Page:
I have found better success with Copify, a copywriting agency with hundreds of copywriters on their books. To become a copywriter you need to apply through their website, which from what I remember was a fairly quick and simple process.  At first you start off as a standard writer, where you have access to pick up ‘standard’ jobs. Most pay about 1-1.5p a word, with jobs ranging from travel articles, blogs and website copy.  When you have completed a job and it has been approved you are paid. The client can leave a rating on your profile out of five stars and may also leave a comment. Once you have worked through a few jobs and received consistent, positive feedback you graduate to become ‘Professional’ writer. I understand at this point you are offered higher paid jobs.

So that is my bit of advice for copywriting online if you need a bit of extra cash in these hard-up times, I hope you’ve found it useful.

How to Write with Speed… Go, Go, Go!

As some of you may know I am currently taking part in June Novel Writing Month in a bid to get the first draft of my novel finished. I used to be a serious edit-as-you go kind of person and it was getting me absolutely no where. I understand this does work for a lot of people but I found it restrictive.

Now I am in full swing again with this new form of speed writing. Still a little bit behind target but I am catching up, I have miraculously managed to write about 15,000 words in the last few days. I never thought that was even possible.

I know what is on paper is complete waffle but just sitting down at the laptop and bashing out a few thousand words each night has become a little ritualistic. Some evenings it is like pulling teeth but the point is if you keep going, something amazing happens and you start to form a story. Like magic.

I urge you all to give it a go. Here are my top tips for starting your first draft and hopefully finishing it (from someone who is still yet to reach the end!)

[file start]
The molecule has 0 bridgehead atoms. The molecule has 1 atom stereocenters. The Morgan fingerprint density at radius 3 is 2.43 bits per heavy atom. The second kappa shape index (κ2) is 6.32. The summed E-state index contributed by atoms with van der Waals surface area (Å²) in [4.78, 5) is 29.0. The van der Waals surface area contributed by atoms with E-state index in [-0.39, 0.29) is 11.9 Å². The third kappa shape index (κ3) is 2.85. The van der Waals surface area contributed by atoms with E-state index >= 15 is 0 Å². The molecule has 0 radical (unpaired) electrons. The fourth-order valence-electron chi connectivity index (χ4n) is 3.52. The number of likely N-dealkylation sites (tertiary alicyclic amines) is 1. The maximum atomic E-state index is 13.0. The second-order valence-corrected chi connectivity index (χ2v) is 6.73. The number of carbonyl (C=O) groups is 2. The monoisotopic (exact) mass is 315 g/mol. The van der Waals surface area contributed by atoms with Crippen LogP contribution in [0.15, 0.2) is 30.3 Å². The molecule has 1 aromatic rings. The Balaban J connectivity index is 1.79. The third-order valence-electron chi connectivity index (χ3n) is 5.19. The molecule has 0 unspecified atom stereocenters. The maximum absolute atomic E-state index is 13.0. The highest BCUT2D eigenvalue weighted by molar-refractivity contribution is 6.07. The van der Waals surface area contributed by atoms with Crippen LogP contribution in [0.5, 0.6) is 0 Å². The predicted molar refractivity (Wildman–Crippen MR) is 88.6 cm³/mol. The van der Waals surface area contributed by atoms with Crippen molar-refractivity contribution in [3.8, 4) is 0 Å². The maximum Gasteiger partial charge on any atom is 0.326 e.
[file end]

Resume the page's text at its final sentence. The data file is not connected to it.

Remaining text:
Plan ahead

Some writers like to plan out the plot meticulously however for me just thinking throughout the day what I will write about in the evening works well too. If you don’t like any form of planning, just sit down and let you mind wander as you type

Do NOT edit

This is crucial. Do not look back on what you have written. Yes the temptation is great but the moment you start going back and editing it is no longer your first draft. You are a writer and you have permission to produce a shitty first draft, make it sparkle during revision phase only.

Give yourself a break

Do not bring yourself down with the ‘this is rubbish’ and ‘No publisher will ever be interested’ talk. Also if you get tired then stop and take a break, don’t be a slave to the word count.

Switch off the phone

I can’t deal with distractions. Sometimes you don’t have a choice and you have to work around them however if you can sort out a quiet place to work then it will help you get in the zone.

Ignore Twitter/Facebook/Blogs

All too tempting to have a peak and see what other people are up to instead of facing a blank page

If faced with a stand-off against a blank page…

…. then walk away, get a drink or a bite to eat, go for a walk, anything. Just don’t sit there. The words are in your head, you just need to lure them out. Another tip if you’re in this predicament is to write garbage or about your day. It limbers up your mind.